LAS VEGAS (KSNV) — In the world of toys, it’s the perfect blend.
Vintage and new toys are battling for attention inside Toy Shack at Neonopolis.
“Whether you’re 8 or 80 we usually got something for you,” says employee Troy Tatum.
Nestled in with Mickey Mouse and green plastic army soldiers sits a red box.
It’s high on a shelf and bearing a dubious distinction.
“It is by far the most dangerous toy,” says Tatum. “If you ate the contents your jaw might fall off later in life. Probably not the best thing, and they gave it to 5-year-olds.”
It was originally marketed as a safe and fun way to create chemical and nuclear reactions.
The kit included three sources of radiation as well as low-level samples of uranium ore.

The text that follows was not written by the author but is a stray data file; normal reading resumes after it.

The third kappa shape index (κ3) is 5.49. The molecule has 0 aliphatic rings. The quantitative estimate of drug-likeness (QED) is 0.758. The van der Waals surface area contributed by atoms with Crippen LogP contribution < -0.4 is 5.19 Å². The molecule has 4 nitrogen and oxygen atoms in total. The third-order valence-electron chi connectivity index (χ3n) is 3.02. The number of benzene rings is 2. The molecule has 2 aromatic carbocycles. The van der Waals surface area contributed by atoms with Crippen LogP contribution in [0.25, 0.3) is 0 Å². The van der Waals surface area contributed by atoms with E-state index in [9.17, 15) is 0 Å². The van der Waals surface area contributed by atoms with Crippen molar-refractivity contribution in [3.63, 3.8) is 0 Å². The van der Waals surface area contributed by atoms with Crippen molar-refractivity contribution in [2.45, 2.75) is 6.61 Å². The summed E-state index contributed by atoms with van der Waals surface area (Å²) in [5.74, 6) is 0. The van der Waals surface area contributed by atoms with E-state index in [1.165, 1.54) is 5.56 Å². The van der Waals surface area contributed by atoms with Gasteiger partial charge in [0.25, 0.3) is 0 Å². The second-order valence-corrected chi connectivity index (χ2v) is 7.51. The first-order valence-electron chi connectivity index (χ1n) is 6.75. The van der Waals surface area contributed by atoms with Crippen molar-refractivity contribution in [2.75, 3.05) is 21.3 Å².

It was produced from 1950-1951 and very few complete sets remain.
Toy Shack has one of them.
“It is technically for sale, we have it at $15,000,” says Tatum. “That’s what we have it insured for but with something that rare, it’s hard to put a value on it because you have to have a lot sold and flow through the market to really get an accurate value. It really comes down to what somebody will pay.”
The set originally sold for $49, definitely not cheap in 1950.
Perhaps another reason why it was never a big seller.
What it represents today, is an unusual link to Nevada’s atomic roots.
“Atomic was synonymous with awesome,” says Joseph Kent, Director of Education at the National Atomic Testing Museum in Las Vegas.
Source: News 3